By: Lisa Soronen, State and Local Legal Center, Washington, D.C.
The State and Local Legal Center (SLLC) files Supreme Court amicus curiae briefs on behalf of the Big Seven national organizations representing state and local governments.
*Indicates a case where the SLLC has filed or will file an amicus brief.
The United States Supreme Court’s docket is now set. The SLLC Supreme Court Preview for Local Governments discussed a number of “big” cases the Supreme Court agreed to decide this term as of last summer on topics including the travel ban, religious liberty, and technology and parties and the Fourth Amendment. Since then, the Supreme Court has agreed to decide a challenge to the newest version of the travel ban, a very significant public sector collective bargaining case, and a number of First Amendment cases—one of which is discussed in this article. But South Dakota v. Wayfair tops all of these cases. If South Dakota wins, states and local governments finally will be able to require out-of-state retailers to collect sales tax.
In Quill Corp. v. North Dakota (1992) the Supreme Court held that states cannot require retailers with no in-state physical presence to collect sales tax. The Supreme Court will decide whether to overturn Quill in South Dakota v. Wayfair.*
In March 2015 in Direct Marketing Association v. Brohl Justice Kennedy wrote a concurring opinion stating that the “legal system should find an appropriate case for this Court to reexamine Quill.” In response, South Dakota passed a law requiring remote vendors to collect sales tax. South Dakota’s highest state court ruled that the South Dakota law is unconstitutional because it clearly violates Quill and it is up to the Supreme Court to overrule it.
In Abood v. Detroit Board of Education (1977) the Supreme Court held that the First Amendment does not prevent “agency shop” arrangements where public employees who do not join the union are still required to pay their “fair share” of union dues for collective-bargaining, contract administration, and grievance-adjustment. The rationale for an agency fee is that the union may not discriminate between members and nonmembers in performing these functions. So no free-riders are allowed.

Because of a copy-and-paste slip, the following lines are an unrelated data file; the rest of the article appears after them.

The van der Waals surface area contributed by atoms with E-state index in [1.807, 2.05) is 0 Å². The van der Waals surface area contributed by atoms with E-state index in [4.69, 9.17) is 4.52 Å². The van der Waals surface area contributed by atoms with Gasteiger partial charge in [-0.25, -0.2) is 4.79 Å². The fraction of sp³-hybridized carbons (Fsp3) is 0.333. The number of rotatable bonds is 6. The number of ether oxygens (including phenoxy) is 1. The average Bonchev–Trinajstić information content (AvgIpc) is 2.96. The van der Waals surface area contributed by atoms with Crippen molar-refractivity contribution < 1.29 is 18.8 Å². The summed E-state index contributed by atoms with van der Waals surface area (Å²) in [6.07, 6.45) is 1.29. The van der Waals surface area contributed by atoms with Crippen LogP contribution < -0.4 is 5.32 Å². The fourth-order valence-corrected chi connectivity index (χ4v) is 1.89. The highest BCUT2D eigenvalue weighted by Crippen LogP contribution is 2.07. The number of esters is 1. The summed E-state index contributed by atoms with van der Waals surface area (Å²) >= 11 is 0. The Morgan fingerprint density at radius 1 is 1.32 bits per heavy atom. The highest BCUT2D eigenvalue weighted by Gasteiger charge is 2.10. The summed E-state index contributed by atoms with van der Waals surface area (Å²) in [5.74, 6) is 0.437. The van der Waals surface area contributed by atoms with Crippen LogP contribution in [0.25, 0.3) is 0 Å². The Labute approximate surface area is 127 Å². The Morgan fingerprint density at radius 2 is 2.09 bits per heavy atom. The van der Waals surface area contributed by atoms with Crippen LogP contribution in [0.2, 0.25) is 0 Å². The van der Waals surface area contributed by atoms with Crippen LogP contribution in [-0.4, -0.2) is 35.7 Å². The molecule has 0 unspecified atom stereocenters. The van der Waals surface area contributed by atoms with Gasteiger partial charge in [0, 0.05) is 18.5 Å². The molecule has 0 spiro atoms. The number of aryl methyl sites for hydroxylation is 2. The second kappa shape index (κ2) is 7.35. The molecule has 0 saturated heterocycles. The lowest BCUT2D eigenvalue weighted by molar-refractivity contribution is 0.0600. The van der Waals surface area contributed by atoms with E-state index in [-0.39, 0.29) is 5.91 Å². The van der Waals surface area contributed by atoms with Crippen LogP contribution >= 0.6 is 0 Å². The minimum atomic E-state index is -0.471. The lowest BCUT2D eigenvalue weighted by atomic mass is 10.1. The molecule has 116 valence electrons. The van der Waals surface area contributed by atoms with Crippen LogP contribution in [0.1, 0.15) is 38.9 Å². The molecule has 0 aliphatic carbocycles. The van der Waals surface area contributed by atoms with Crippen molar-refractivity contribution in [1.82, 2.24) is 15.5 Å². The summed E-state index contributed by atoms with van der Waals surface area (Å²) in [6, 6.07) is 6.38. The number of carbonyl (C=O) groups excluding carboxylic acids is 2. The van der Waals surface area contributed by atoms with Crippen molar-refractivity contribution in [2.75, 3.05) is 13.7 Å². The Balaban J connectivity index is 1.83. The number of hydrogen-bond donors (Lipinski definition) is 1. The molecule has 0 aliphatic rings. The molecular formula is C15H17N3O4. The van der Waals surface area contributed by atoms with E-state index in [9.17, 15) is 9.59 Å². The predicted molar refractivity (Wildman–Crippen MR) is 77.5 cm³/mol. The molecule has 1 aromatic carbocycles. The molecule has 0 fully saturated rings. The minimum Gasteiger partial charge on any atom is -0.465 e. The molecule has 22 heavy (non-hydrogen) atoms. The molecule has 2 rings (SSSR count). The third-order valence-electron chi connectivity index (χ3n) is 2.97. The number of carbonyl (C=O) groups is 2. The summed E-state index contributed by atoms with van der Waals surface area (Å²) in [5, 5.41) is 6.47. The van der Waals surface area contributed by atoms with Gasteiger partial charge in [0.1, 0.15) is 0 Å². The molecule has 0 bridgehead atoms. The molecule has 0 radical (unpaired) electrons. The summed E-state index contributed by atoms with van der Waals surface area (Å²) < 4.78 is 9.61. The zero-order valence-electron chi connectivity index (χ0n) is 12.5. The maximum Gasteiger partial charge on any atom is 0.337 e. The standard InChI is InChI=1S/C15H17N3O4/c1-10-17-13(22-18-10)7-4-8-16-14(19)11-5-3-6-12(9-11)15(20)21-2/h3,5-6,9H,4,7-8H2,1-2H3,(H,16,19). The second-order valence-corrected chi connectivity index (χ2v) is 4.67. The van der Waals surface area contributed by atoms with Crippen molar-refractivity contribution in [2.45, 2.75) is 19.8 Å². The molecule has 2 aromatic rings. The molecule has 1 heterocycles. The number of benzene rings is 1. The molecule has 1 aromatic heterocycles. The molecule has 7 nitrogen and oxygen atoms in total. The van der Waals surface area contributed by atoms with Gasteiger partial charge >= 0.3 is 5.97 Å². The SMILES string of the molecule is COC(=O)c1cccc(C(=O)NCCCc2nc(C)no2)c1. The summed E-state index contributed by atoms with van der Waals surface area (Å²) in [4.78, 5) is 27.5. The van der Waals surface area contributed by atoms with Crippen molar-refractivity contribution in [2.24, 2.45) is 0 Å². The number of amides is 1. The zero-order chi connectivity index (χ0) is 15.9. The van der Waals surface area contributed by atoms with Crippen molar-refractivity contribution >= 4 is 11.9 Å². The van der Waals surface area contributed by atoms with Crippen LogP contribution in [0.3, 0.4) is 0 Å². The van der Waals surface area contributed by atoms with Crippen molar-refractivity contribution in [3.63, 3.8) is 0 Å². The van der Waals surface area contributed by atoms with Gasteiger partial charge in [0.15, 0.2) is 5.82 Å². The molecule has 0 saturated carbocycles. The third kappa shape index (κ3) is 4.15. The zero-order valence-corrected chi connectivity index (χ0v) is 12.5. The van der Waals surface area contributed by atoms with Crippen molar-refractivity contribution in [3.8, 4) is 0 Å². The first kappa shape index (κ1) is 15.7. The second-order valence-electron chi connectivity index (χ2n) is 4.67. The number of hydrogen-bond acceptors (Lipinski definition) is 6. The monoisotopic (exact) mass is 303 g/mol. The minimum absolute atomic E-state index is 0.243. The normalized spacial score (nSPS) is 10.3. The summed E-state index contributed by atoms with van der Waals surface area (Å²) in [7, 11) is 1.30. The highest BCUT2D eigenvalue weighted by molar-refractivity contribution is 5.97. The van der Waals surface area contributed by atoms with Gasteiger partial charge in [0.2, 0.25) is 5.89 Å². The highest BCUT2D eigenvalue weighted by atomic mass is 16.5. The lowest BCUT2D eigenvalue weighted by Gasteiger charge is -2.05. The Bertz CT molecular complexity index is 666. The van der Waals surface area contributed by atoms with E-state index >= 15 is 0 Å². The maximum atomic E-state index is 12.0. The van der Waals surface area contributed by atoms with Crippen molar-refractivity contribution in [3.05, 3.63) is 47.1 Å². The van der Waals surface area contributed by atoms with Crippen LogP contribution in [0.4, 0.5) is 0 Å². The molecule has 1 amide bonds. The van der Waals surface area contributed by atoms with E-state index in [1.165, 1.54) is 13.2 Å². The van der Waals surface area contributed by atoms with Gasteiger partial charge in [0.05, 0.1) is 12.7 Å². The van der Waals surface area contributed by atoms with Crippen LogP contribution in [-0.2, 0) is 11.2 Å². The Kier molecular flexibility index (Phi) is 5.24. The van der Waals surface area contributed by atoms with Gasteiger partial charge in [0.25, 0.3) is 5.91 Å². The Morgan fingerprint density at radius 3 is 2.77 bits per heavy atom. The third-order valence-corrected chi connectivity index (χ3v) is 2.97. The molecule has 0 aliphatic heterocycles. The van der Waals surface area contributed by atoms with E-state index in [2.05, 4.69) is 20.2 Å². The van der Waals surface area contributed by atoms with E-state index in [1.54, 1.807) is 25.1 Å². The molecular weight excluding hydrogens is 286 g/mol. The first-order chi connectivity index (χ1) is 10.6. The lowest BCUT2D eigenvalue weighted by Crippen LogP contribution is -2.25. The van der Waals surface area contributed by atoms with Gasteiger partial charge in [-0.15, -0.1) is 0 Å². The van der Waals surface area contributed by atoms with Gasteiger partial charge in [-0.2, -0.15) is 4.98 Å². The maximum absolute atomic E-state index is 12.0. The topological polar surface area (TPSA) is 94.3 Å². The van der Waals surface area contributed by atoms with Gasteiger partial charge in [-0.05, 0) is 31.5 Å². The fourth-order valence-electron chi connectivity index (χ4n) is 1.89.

In Janus v. American Federation of State, County and Municipal Employees the Court will decide whether to overrule Abood.
In Harris v. Quinn (2014) the Supreme Court refused to extend Abood to Medicaid home health care providers because they aren’t “full-fledged” public employees. Justice Alito’s majority opinion, joined by Chief Justice Roberts and Justices Scalia (now deceased), Kennedy, and Thomas, was very critical of Abood discussing at length its “questionable analysis.” Justice Kagan’s dissent, joined by Justices Ginsburg, Breyer, and Sotomayor, included a lengthy and vigorous defense of Abood.
In Trump v. Hawaii* the Ninth Circuit temporarily struck down President Trump’s third travel ban.
The Supreme Court has agreed to decide four issues. First, whether the case is justiciable, meaning whether the legal issues are “fit for review.” Second, whether the third travel ban exceeds the President’s authority under the Immigration and Nationality Act (INA). Third, whether the nationwide injunction was overbroad. Fourth, whether the travel ban violates the Establishment Clause.
The third travel ban indefinitely bans immigration from six countries: Chad, Iran, Libya, North Korea, Syria, and Yemen.
The Ninth Circuit concluded it likely violates the INA because it prohibits entry indefinitely, fails to make findings that “foreign nationals’ nationality alone renders entry of this broad class of individuals a heightened security risk to the United States,” and amounts to national origin discrimination.
The Ninth Circuit issued a nationwide injunction applying to “foreign nationals who have a credible claim of a bona fide relationship with a person or entity in the United States.” The court’s reasoning why it issued a nationwide injunction, rather than just an injunction applicable to the parties, was brief: “Because this case implicates immigration policy, a nationwide injunction was necessary to give Plaintiffs a full expression of their rights.”
In Lozman v. City of Riviera Beach* the Supreme Court will decide whether the existence of probable cause defeats a First Amendment retaliatory-arrest claim.
At a city council meeting, Fane Lozman offered comments about former county commissioners who had served in other communities being arrested. A councilperson had Lozman arrested for refusing to stop talking.
Lozman sued the city claiming they arrested him in violation of his First Amendment free speech rights for opposing the city’s redevelopment plan. The city argued Lozman was arrested for violating the city’s rule that comments during the public comment period must relate to city business.
A jury ruled against Lozman. The Eleventh Circuit held that the jury’s finding of probable cause to arrest Lozman for disturbing a lawful assembly wasn’t against the great weight of evidence. The Eleventh Circuit then concluded because the arrest was supported by probable cause Lozman’s First Amendment retaliatory arrest claim failed as a matter of law.
This Supreme Court term is particularly exciting for local governments. Usually most of the Court’s biggest cases don’t directly impact local governments. Between the sales tax case and the collective bargaining case that is simply not so this term. As the First Amendment retaliatory arrest case illustrates, many of the Court’s more run-of-the-mine cases are interesting as well.